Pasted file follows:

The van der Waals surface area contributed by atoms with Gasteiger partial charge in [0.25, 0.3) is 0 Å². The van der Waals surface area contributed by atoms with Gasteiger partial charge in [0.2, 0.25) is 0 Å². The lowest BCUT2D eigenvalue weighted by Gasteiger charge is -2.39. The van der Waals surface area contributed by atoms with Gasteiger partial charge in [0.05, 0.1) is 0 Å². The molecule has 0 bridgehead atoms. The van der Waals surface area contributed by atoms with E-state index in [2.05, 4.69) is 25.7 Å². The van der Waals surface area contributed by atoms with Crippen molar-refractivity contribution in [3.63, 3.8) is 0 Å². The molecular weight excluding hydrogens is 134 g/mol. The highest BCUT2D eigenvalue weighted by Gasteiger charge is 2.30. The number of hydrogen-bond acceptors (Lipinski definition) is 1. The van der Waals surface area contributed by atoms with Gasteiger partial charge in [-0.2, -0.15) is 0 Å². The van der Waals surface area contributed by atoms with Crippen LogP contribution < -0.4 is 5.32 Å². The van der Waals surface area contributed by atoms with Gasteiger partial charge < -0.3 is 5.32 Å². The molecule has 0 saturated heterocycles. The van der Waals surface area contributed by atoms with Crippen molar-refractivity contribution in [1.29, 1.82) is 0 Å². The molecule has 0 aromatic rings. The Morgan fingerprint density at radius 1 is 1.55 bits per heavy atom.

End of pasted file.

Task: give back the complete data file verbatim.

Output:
The van der Waals surface area contributed by atoms with Gasteiger partial charge in [0.25, 0.3) is 0 Å². The van der Waals surface area contributed by atoms with Gasteiger partial charge in [0.2, 0.25) is 0 Å². The lowest BCUT2D eigenvalue weighted by Gasteiger charge is -2.39. The van der Waals surface area contributed by atoms with Gasteiger partial charge in [0.05, 0.1) is 0 Å². The molecule has 0 bridgehead atoms. The van der Waals surface area contributed by atoms with E-state index in [2.05, 4.69) is 25.7 Å². The van der Waals surface area contributed by atoms with Crippen molar-refractivity contribution in [3.63, 3.8) is 0 Å². The molecular weight excluding hydrogens is 134 g/mol. The highest BCUT2D eigenvalue weighted by Gasteiger charge is 2.30. The number of hydrogen-bond acceptors (Lipinski definition) is 1. The van der Waals surface area contributed by atoms with Gasteiger partial charge in [-0.2, -0.15) is 0 Å². The van der Waals surface area contributed by atoms with Crippen LogP contribution < -0.4 is 5.32 Å². The van der Waals surface area contributed by atoms with Gasteiger partial charge < -0.3 is 5.32 Å². The molecule has 0 saturated heterocycles. The van der Waals surface area contributed by atoms with Crippen molar-refractivity contribution in [1.29, 1.82) is 0 Å². The molecule has 0 aromatic rings. The Morgan fingerprint density at radius 1 is 1.55 bits per heavy atom.